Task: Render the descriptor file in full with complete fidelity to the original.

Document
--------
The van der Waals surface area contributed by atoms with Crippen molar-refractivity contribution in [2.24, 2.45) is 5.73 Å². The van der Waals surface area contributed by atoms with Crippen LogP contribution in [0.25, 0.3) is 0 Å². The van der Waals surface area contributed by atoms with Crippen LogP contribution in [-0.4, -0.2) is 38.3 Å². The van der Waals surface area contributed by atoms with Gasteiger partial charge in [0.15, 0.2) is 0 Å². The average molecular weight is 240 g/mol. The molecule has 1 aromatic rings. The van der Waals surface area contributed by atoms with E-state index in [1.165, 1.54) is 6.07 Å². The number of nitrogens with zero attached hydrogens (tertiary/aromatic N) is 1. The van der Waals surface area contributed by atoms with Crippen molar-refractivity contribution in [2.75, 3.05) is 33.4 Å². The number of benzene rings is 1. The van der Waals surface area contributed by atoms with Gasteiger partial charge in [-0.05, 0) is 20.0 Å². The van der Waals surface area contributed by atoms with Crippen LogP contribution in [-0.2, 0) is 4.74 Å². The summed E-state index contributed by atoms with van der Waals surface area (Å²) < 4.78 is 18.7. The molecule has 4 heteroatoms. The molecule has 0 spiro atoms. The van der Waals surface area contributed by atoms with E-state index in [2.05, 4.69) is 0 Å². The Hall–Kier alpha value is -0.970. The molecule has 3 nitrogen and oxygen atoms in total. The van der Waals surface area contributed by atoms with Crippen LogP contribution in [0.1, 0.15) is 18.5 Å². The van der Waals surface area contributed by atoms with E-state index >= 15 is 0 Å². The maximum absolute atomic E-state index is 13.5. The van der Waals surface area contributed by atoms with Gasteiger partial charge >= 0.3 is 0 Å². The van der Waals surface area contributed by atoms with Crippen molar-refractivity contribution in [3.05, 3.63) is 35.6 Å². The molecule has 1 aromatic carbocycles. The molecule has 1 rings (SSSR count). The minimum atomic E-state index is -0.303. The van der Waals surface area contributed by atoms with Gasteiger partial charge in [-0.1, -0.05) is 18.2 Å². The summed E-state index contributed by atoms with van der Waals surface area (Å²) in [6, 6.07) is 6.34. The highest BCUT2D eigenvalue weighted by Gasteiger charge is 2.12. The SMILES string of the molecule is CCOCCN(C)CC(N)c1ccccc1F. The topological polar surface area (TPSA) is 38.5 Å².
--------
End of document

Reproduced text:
The van der Waals surface area contributed by atoms with Crippen molar-refractivity contribution in [2.24, 2.45) is 5.73 Å². The van der Waals surface area contributed by atoms with Crippen LogP contribution in [0.25, 0.3) is 0 Å². The van der Waals surface area contributed by atoms with Crippen LogP contribution in [-0.4, -0.2) is 38.3 Å². The van der Waals surface area contributed by atoms with Gasteiger partial charge in [0.15, 0.2) is 0 Å². The average molecular weight is 240 g/mol. The molecule has 1 aromatic rings. The van der Waals surface area contributed by atoms with E-state index in [1.165, 1.54) is 6.07 Å². The number of nitrogens with zero attached hydrogens (tertiary/aromatic N) is 1. The van der Waals surface area contributed by atoms with Crippen molar-refractivity contribution in [2.75, 3.05) is 33.4 Å². The number of benzene rings is 1. The van der Waals surface area contributed by atoms with Gasteiger partial charge in [-0.05, 0) is 20.0 Å². The van der Waals surface area contributed by atoms with Crippen LogP contribution in [-0.2, 0) is 4.74 Å². The summed E-state index contributed by atoms with van der Waals surface area (Å²) < 4.78 is 18.7. The molecule has 4 heteroatoms. The molecule has 0 spiro atoms. The van der Waals surface area contributed by atoms with E-state index in [2.05, 4.69) is 0 Å². The Hall–Kier alpha value is -0.970. The molecule has 3 nitrogen and oxygen atoms in total. The van der Waals surface area contributed by atoms with Crippen LogP contribution in [0.1, 0.15) is 18.5 Å². The van der Waals surface area contributed by atoms with E-state index >= 15 is 0 Å². The maximum absolute atomic E-state index is 13.5. The van der Waals surface area contributed by atoms with Gasteiger partial charge >= 0.3 is 0 Å². The van der Waals surface area contributed by atoms with Crippen molar-refractivity contribution in [3.05, 3.63) is 35.6 Å². The molecule has 1 aromatic carbocycles. The molecule has 1 rings (SSSR count). The minimum atomic E-state index is -0.303. The van der Waals surface area contributed by atoms with Gasteiger partial charge in [-0.1, -0.05) is 18.2 Å². The summed E-state index contributed by atoms with van der Waals surface area (Å²) in [6, 6.07) is 6.34. The highest BCUT2D eigenvalue weighted by Gasteiger charge is 2.12. The SMILES string of the molecule is CCOCCN(C)CC(N)c1ccccc1F. The topological polar surface area (TPSA) is 38.5 Å².